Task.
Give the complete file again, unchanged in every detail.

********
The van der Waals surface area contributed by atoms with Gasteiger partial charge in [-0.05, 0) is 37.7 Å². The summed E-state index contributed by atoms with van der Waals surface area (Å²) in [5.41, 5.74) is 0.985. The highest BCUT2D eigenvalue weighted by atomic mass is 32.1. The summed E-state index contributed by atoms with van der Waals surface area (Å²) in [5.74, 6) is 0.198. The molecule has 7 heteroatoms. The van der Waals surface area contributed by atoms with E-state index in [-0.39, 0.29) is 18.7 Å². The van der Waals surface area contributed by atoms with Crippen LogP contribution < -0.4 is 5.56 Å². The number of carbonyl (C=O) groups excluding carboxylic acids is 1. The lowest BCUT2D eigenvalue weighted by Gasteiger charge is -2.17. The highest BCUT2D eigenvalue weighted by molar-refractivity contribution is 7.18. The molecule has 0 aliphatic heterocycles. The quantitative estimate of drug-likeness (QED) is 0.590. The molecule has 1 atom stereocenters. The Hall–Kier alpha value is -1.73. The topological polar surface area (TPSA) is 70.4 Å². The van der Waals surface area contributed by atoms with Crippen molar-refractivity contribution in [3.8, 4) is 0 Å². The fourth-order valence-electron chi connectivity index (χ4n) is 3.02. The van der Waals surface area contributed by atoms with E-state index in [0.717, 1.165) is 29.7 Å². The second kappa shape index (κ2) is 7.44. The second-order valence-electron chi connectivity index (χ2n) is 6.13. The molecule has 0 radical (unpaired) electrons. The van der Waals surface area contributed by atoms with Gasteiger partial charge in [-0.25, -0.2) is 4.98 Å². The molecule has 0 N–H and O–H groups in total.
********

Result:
The van der Waals surface area contributed by atoms with Gasteiger partial charge in [-0.05, 0) is 37.7 Å². The summed E-state index contributed by atoms with van der Waals surface area (Å²) in [5.41, 5.74) is 0.985. The highest BCUT2D eigenvalue weighted by atomic mass is 32.1. The summed E-state index contributed by atoms with van der Waals surface area (Å²) in [5.74, 6) is 0.198. The molecule has 7 heteroatoms. The van der Waals surface area contributed by atoms with E-state index in [-0.39, 0.29) is 18.7 Å². The van der Waals surface area contributed by atoms with Crippen LogP contribution < -0.4 is 5.56 Å². The number of carbonyl (C=O) groups excluding carboxylic acids is 1. The lowest BCUT2D eigenvalue weighted by Gasteiger charge is -2.17. The highest BCUT2D eigenvalue weighted by molar-refractivity contribution is 7.18. The molecule has 0 aliphatic heterocycles. The quantitative estimate of drug-likeness (QED) is 0.590. The molecule has 1 atom stereocenters. The Hall–Kier alpha value is -1.73. The topological polar surface area (TPSA) is 70.4 Å². The van der Waals surface area contributed by atoms with Crippen molar-refractivity contribution in [3.8, 4) is 0 Å². The fourth-order valence-electron chi connectivity index (χ4n) is 3.02. The van der Waals surface area contributed by atoms with E-state index in [0.717, 1.165) is 29.7 Å². The second kappa shape index (κ2) is 7.44. The second-order valence-electron chi connectivity index (χ2n) is 6.13. The molecule has 0 radical (unpaired) electrons. The van der Waals surface area contributed by atoms with Gasteiger partial charge in [-0.25, -0.2) is 4.98 Å². The molecule has 0 N–H and O–H groups in total.